Even the banks have been forced to agree that they are still behaving badly.
As witnessed at the Senate Inquiry in Canberra into the scrutiny of financial advice yesterday, even the banks have been forced to agree that they are still behaving badly
CEOs of Australia’s major banks including the CBA, Macquarie, ANZ and NAB were all required to give evidence into their banks’ handling of financial advice and customer complaints. This is the fifth inquiry into wrongdoing by the financial planning arms of these major companies and it really does beggar belief that we are no closer to a badly needed Royal Commission.
Once again leading the charge were senators from very different points of the political spectrum: Labor’s Sam Dastyari, The Nationals' John Williams and Independent Nick Xenophon. Also present was the CBA whistleblower Jeff Morris and many victims of the greed of the rogue planners. Whilst all banks declare they are on the front foot investigating all claims of wrongdoing and paying out many millions of dollars in compensation, they are still insisting on their right to investigate these claims internally. This is simply not good enough.
Australian retirement savings constitute a money pot equalling $1.9 trillion – an amount far in excess of our GDP. Bank-employed financial planners are still able to offer conflicted advice. They are paid on a commission basis that favours recommendation of their own bank’s financial products. We are told to save for retirement and yet, we have nowhere to go where we will be guaranteed independent and trustworthy advice concerning our savings. Australian consumers deserve a well-regulated financial planning system wherein planners are held accountable for their actions and charged with a criminal act if they are found guilty of white-collar crime. Not moved to another branch of their bank – or paid income protection insurance when they leave.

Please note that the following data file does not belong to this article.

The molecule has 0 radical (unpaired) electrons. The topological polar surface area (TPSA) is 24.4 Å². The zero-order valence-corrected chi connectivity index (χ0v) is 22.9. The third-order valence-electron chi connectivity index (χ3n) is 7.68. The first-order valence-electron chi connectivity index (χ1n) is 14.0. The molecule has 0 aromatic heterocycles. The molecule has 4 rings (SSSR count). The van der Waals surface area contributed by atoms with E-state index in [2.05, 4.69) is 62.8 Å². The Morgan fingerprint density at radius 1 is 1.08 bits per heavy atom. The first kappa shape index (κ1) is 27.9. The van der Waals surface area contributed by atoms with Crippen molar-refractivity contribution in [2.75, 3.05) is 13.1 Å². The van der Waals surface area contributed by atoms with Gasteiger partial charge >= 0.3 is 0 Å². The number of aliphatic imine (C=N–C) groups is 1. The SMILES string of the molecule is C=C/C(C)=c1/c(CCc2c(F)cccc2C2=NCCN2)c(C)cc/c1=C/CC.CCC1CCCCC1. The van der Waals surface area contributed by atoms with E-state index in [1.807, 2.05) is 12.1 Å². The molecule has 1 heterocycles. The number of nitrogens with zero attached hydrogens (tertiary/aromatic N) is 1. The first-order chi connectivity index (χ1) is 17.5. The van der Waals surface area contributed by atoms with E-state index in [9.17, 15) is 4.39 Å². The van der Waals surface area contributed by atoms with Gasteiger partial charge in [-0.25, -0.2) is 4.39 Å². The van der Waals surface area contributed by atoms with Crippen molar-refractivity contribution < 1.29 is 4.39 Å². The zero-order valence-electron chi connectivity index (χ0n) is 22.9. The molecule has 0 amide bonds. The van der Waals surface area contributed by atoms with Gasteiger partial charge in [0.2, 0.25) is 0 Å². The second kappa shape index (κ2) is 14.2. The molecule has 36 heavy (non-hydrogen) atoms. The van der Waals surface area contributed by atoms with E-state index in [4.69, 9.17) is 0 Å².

As Nationals' Senator John Williams noted, rogue planners are like paedophile priests who can simply move down the road and set up again.
Given the obscene levels of bank profits in this past year, the $30 million paid in compensation by ANZ and the $14.5 million paid back by the NAB is chicken feed compared to the overall losses of these clients. Not to mention, as Mr Morris reminded the Senate Inquiry, the personal pain and reported suicides of some of the bank clients most severely affected.
Answering questions at a Senate Inquiry on one cold day in Canberra is not a substitute for a thorough root and branch review of our severely flawed financial advice system. Nothing less than a Royal commission can fully expose and eliminate the systematic misbehaviour and cover-ups in order to create the conditions for trusted and independent financial advice.
What do you think? Was yesterday’s Senate Inquiry the ‘showstopping’ event to change matters financial? Or is a more rigorous inquiry, such as a Royal Commission, needed to straighten things out?
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